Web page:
Elijah and Bill Kingery (Boat No. 17) will look to finish first in the inaugural Daytona Beach Grand Prix of the Sea event this weekend.
PONCE INLET– Before he took his first steps or said his first word, Elijah Kingery went out on the water.
Four days after being born, Elijah took his first powerboat ride with his father Bill, who owns a performance boating shop in Radnor, Ohio.
For Bill, the conversation with his wife about the idea was brief.
“She goes, ‘You’re kidding me,’ and I said, ‘get in the boat, we’re going.’”
A little more than 21 years later, the father-son tandem will ride together in the Daytona Beach Grand Prix of the Sea, the first Powerboat P1 SuperStock Championship series event in the city’s history.
The Kingerys will race one of nine boats in the SuperStock competition, which will be held Saturday and Sunday on a two-mile course offshore behind the Plaza Resort and Spa on Atlantic Avenue.
“It’s just been a part of my life forever,” Elijah said about powerboat racing. “I’ve never really thought about it; I’ve just done it.”
In addition to SuperStock powerboat racing, the P1 AquaX USA, a personal water craft racing series, will debut in the United States.
World champion Jet Ski rider Alex Morgan, 41, from Guadalajara, Mexico, is excited at the opportunity to race in the ocean, rather than the flat waters of a lake.
“It’s a lot more challenging that way,” said Morgan, who has competed in 13 different countries including Italy and France. “It’s a European-style of a race where we start on the go. That’s the type of start that I’ve always enjoyed very much because you just flat-out go full speed right off the bat.”
Championship manager Azam Rangoonwala takes pride in bringing his brand of racing to one of the world’s great racing venues.
“Daytona is racing; that’s what it’s all about,” Rangoonwala said. “We really want to make this into a yearly event.”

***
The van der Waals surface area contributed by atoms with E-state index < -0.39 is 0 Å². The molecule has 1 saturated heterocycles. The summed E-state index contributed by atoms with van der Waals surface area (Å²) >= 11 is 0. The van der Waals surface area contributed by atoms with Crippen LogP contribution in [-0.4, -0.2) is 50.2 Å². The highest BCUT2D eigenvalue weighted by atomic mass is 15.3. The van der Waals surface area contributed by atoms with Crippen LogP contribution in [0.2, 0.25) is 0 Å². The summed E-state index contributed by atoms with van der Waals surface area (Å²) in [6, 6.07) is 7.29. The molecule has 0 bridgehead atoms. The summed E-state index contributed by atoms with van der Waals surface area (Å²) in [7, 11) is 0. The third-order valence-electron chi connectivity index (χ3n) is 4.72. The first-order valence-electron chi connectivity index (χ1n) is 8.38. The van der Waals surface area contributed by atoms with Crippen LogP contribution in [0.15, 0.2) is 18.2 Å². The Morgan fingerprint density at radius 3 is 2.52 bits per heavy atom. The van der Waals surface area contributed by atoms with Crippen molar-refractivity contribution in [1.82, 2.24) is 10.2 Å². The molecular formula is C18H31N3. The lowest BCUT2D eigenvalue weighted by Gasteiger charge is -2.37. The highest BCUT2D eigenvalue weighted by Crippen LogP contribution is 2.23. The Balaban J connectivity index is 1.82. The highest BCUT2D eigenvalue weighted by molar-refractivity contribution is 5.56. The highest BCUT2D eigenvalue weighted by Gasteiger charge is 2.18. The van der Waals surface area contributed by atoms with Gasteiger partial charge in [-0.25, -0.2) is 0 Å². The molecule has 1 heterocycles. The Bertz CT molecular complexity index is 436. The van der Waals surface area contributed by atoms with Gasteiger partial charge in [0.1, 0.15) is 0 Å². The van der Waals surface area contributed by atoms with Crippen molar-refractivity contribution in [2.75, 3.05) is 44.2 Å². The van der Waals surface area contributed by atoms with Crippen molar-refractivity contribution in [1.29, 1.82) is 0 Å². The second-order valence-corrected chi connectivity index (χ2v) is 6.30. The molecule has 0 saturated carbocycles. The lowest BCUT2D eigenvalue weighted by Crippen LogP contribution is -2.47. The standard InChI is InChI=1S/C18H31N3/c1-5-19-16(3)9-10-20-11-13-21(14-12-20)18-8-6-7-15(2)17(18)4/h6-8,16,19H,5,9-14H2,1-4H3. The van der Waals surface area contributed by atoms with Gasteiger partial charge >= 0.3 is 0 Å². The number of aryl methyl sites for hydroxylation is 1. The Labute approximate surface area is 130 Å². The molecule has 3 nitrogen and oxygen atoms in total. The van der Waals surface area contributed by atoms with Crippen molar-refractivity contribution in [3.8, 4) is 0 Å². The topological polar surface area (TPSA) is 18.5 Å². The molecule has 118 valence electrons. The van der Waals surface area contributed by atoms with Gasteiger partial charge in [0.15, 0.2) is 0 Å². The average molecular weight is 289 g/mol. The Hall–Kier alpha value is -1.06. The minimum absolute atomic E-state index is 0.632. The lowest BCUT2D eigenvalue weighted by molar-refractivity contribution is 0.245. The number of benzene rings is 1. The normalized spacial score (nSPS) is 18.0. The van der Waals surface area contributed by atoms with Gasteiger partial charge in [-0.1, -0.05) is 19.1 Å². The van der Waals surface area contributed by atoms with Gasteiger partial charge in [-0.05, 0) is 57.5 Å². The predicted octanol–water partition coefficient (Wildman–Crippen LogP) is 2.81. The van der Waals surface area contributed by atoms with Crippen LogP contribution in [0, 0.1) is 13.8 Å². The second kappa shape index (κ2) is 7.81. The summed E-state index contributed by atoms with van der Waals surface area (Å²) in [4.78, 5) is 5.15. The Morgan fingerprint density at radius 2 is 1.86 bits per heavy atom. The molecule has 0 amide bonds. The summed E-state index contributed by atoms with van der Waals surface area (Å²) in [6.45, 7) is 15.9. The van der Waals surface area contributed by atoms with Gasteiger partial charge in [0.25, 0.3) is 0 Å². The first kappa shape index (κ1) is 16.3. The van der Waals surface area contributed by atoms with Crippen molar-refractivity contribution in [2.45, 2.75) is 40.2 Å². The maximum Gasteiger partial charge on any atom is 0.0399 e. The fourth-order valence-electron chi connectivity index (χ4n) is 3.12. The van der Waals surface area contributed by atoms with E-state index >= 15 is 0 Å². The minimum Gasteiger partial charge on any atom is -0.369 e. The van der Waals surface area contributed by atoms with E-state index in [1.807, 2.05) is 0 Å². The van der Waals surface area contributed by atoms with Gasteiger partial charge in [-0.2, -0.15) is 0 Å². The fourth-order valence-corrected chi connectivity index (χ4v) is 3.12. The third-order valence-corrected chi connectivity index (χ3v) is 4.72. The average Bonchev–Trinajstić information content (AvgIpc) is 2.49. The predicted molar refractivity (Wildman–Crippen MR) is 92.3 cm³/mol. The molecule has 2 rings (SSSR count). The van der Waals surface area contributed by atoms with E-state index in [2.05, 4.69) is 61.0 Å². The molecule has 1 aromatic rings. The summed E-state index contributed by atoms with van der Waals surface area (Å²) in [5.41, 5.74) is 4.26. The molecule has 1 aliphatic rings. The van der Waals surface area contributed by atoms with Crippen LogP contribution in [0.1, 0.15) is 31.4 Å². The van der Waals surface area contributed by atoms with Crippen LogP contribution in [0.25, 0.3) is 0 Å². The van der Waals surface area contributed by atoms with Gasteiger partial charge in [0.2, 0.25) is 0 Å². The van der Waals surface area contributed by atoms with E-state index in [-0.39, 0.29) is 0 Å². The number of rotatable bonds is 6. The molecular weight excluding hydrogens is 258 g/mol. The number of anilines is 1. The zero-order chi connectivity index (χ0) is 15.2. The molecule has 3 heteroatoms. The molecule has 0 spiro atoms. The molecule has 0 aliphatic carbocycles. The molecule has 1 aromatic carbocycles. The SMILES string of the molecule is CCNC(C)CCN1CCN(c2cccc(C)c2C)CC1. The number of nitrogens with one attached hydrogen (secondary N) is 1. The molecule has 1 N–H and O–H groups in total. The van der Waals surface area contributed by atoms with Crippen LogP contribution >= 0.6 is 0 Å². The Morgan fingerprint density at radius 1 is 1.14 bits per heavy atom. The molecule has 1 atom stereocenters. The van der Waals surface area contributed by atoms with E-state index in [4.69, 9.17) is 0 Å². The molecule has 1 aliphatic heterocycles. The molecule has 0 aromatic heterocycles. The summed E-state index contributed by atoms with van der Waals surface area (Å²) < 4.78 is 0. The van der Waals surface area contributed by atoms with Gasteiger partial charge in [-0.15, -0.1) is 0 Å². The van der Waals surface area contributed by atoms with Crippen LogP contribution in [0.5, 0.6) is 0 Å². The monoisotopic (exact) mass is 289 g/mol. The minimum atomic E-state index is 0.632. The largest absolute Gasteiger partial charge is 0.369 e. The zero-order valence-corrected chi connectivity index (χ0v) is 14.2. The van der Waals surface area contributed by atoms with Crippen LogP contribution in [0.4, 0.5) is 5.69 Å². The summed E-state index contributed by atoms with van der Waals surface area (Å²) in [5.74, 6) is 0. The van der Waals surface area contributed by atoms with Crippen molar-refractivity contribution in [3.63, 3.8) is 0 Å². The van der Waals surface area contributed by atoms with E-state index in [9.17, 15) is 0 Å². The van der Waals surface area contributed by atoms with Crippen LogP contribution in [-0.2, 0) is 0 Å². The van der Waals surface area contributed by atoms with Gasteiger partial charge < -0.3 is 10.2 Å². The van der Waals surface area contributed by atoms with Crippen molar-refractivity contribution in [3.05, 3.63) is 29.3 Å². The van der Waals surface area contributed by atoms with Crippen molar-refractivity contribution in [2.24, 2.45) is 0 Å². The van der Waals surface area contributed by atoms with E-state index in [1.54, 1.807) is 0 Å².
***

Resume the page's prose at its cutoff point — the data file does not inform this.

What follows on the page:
This year, Powerboat P1 is scheduled to make five stops in the state of Florida, having already gone to Stuart and with races in Pahokee, Cocoa Beach and Marathon slated over the next three months.
Managing director Martin Sanborn said organizers would like to bring a national championship race to Daytona Beach next year, both kicking off and ending the season in the waters off the beachside.
Rangoonwala said there is also a possibility Daytona Beach could be considered as a host for the world championship in a few years.
“That’s always a possibility, especially somewhere with a racing pedigree like Daytona. It’s definitely possible,” Rangoonwala said.
Powerboat P1 will have its first true world championship in 2015, according to Sanborn.
The first installment has the support of local tourism officials. In April, the Halifax Area Advertising Authority board, which promotes the area as a vacation destination, voted to kick in $5,000 to assist in advertising and broadcasting the races.
Powerboat P1 currently holds SuperStock races in the United Kingdom and the United Arab Emirates in addition to the United States.
Rangoonwala has expressed a desire to set up shop in China as well.
Each boat is made with stock specifications in mind — 28-feet long, weighing around 3,500 pounds with an Evinrude 250-horsepower engine that tops out at speeds between 65 and 70 mph.
Before and after every race, boats are weighed to prevent cheating.
“Going into the first turn, you can see all the boats are so even,” Rangoonwala said. “It’s really all about the driver and the navigator.”
Rangoonwala said Powerboat P1 builds each competitor’s boat, and drivers have three options for owning them — buying one brand new for $100,000, buying a secondhand boat for $55,000 or leasing a boat for a year at a cost of $7,500.
The course is just about two miles long and will feature a dogleg, meaning, as opposed to NASCAR, drivers will have to make right and left turns.
The Kingerys, who finished fourth in the United States’ standings last year, had never been to Daytona prior to this weekend but were drawn to the idea of competing in the backdrop of racing history.
The entire family traveled 17 consecutive hours in an RV from Columbus, with Elijah at the wheel the whole way.
This weekend, Elijah will drive his first open-ocean race, but as it’s always been, his father will be there every step of the way.
“We do it as a family sport,” Bill said. “That’s the neat thing about boating — you can go out and race the boat, especially this boat, and on weekends you can put in a rear seat and it’s a pleasure boat. It’s got a lot of stickers on it, but it’s a pleasure boat.”